Oscarshall Royal Summer Palace in Oslo

I have spent the weekend in Oslo. While being there I visited one of my favourite sights in the Norwegian capital. Oscarshall is one of the Norwegian royal palaces, and is located on the Bygdøy peninsula together with all the major museums, but is still a place which few tourists choose to visit.

From 1814 to 1905 Norway was in union with Sweden; forming the United Kingdom of Sweden and Norway. The King Karl XVI Johan commissioned the royal castle in central Oslo, even if he spent only one month a year in Oslo. When Oscar II was elected King, he and his wife Josephine decides to build a summer palace for day use in the outskirts of Oslo.

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Oscarshall Palace

The palace was completed in 1852 and was raised with the King’s and Queen’s private funds. The architect was Johan Henrik Nebelong; who had been one of the assistants when the royal castle was built. Many then contemporary Norwegian artists contributed with the interior. The palace’s main room is the dining hall where the well-known Norwegian painter Adolph Tideman has painted ten pictures depict the life of a farmer´s family.

Unfortunately, I was not allowed to take pictures inside the palace. From Oscarshall´s official website you can get an imagination of what the interior looks like.

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The Garden

The palace has a small but beautiful garden on the slope to the water. The garden is filled with paths, fountains and vases; leading to the grand portal by the sea. During the 19th century the common way to reach the summer palace was by boat. The royal family and their guests got a spectacular entrance arriving through the postal.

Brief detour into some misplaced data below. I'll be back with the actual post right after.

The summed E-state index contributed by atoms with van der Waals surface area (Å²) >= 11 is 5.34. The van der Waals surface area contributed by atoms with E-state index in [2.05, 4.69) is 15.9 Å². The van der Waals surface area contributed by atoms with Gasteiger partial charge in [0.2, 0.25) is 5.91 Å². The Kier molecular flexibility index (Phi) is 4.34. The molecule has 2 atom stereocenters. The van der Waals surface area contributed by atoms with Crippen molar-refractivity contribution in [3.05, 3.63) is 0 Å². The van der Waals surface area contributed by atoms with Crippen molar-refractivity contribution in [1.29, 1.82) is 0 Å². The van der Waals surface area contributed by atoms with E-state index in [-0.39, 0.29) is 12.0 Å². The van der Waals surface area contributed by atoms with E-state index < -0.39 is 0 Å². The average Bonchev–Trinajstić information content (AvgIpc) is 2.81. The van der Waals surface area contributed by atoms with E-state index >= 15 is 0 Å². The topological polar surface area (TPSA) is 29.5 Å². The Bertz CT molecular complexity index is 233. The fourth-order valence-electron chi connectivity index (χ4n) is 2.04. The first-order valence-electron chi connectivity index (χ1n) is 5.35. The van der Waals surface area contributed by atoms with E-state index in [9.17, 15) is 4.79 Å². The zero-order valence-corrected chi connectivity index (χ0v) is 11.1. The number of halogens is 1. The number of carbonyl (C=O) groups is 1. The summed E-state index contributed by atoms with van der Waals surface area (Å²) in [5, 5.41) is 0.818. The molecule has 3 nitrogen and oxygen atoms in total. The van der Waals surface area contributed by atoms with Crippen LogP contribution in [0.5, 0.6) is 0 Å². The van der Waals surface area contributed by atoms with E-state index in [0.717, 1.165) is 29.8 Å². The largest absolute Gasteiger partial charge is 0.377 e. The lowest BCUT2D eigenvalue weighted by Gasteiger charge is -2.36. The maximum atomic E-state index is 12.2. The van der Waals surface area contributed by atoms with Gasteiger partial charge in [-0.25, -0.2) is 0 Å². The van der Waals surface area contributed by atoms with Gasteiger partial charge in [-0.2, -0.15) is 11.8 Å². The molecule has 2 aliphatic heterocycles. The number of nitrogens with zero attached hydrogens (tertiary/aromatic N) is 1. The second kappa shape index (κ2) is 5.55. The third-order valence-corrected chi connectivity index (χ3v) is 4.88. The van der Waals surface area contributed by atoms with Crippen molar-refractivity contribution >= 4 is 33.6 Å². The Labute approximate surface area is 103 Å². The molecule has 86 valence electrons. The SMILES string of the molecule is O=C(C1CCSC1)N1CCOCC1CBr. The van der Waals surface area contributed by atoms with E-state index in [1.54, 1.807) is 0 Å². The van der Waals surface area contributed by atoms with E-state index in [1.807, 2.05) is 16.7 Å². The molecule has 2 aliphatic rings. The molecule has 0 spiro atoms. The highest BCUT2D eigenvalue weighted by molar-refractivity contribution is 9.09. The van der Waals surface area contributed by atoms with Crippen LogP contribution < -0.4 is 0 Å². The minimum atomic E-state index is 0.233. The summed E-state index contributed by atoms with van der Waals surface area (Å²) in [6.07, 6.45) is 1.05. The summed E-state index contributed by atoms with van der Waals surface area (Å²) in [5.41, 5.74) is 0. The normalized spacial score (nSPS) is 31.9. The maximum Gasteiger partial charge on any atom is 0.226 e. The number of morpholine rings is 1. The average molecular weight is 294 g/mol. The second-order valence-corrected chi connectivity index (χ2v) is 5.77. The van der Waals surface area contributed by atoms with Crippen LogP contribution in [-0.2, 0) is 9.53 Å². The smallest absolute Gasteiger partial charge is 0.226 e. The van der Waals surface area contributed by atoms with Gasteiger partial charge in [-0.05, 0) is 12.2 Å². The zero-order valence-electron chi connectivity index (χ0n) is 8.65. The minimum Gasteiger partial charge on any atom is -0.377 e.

In the garden you also find a small café serving waffles and buns, which can be enjoyed with views over the water and the city. As I ate my waffle and had a apple cider a small red cox came walking along the building!

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The restoration

I have visited Oscarshall several times before, but this was the first time since the five-year long restoration finished in 2009. The palace had been badly maintained for almost 150 years and was literally starting to fall apart. During the restoration the palace got its original off-white colour back; for centuries it had been coloured in pastel yellow and pink. The new look for sure makes the buildings very elegant.

So yes; Oscarshall is still one of my top five favourite sights in Oslo. It even got pushed up a step or to on the list after the make over.

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Bus number 30 takes you from Oslo´s city centre to Bygdøy peninsula in 20 minutes. Within walking distance, you can also visit The Norwegian Folk Museum, The Viking ship Museum as well as the The Kon-Tiki Museum and the Fram Museum.

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